Women in Super Supports Workplace Savings
Monday, 23 May 2005
Women in Super Supports Workplace Savings Initiatives
Women in Super (WIS) welcomes the Government's KiwiSaver initiative announced in last week’s budget and looks forward to working through the detail to ensure womens’ interests and specific needs are catered for.
Tracey Cross, Chair of Women in Super and a Senior Associate at the trans-Tasman commercial law firm, Phillips Fox, says WIS is particularly encouraged to see the focus on building financial literacy through a funded education programme. However, Ms Cross says it is important that such a programme is readily available to all New Zealanders and not just to those currently in the workplace.
WIS is particularly encouraged to see the following points in the detail currently available, which are of particular relevance and benefit to women:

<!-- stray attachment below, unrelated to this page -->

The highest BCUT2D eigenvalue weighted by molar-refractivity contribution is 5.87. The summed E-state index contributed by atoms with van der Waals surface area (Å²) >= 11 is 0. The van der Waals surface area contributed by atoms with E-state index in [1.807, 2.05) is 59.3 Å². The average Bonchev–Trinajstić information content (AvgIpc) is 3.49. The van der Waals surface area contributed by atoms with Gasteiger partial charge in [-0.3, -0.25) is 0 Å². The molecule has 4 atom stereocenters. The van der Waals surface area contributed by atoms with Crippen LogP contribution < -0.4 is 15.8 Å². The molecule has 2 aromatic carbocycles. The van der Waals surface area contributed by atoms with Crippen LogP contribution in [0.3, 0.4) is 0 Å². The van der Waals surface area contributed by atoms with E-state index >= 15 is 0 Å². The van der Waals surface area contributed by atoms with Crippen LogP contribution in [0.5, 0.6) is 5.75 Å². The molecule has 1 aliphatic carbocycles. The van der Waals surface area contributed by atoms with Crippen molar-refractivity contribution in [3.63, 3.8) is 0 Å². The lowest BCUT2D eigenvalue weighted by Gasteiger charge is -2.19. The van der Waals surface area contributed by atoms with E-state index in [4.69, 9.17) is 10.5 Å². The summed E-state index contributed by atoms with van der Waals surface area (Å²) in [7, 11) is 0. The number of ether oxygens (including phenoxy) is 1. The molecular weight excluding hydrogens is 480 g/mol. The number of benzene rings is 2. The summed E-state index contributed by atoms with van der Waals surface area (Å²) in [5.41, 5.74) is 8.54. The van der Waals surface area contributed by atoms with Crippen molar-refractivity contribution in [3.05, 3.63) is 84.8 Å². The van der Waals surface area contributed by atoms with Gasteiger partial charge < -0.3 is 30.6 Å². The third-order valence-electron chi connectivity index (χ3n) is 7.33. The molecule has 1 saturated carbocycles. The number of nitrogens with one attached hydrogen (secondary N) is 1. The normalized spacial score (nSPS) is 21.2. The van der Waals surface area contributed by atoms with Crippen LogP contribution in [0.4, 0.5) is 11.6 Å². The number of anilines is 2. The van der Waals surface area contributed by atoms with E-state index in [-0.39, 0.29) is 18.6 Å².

a savings scheme available to all permanent employees, which includes those in part-time employment, of which women form a large percentage;
the ability for the self-employed and beneficiaries to opt into the scheme;
the ability to take a contribution holiday;
deduction at source (the most efficient form of savings); and
the $1000 kick-start incentive.
“While WIS is pleased to see the availability of withdrawals for hardship and home ownership deposits, we strongly suggest the focus should be on long-term retirement savings,” says Ms Cross. “With a minimum contribution rate of 4%, or optional increased rate of 8%, WIS also feels the proposed contribution rates may be onerous for many women, insufficiently flexible to accommodate women’s changing circumstances and lower income levels and may be a barrier to many women contributing to such a scheme. In WIS's opinion, consideration should be given to a tiered contribution rate, similar to that implemented by the State Sector Retirement Savings Scheme.”
Ms Cross said WIS was pleased to see the removal of tax on gains on domestic investments in CIV's and supports the taxing of income at individual marginal rates. She says many women are currently disadvantaged by the application in superannuation schemes of a flat tax rate of 33%.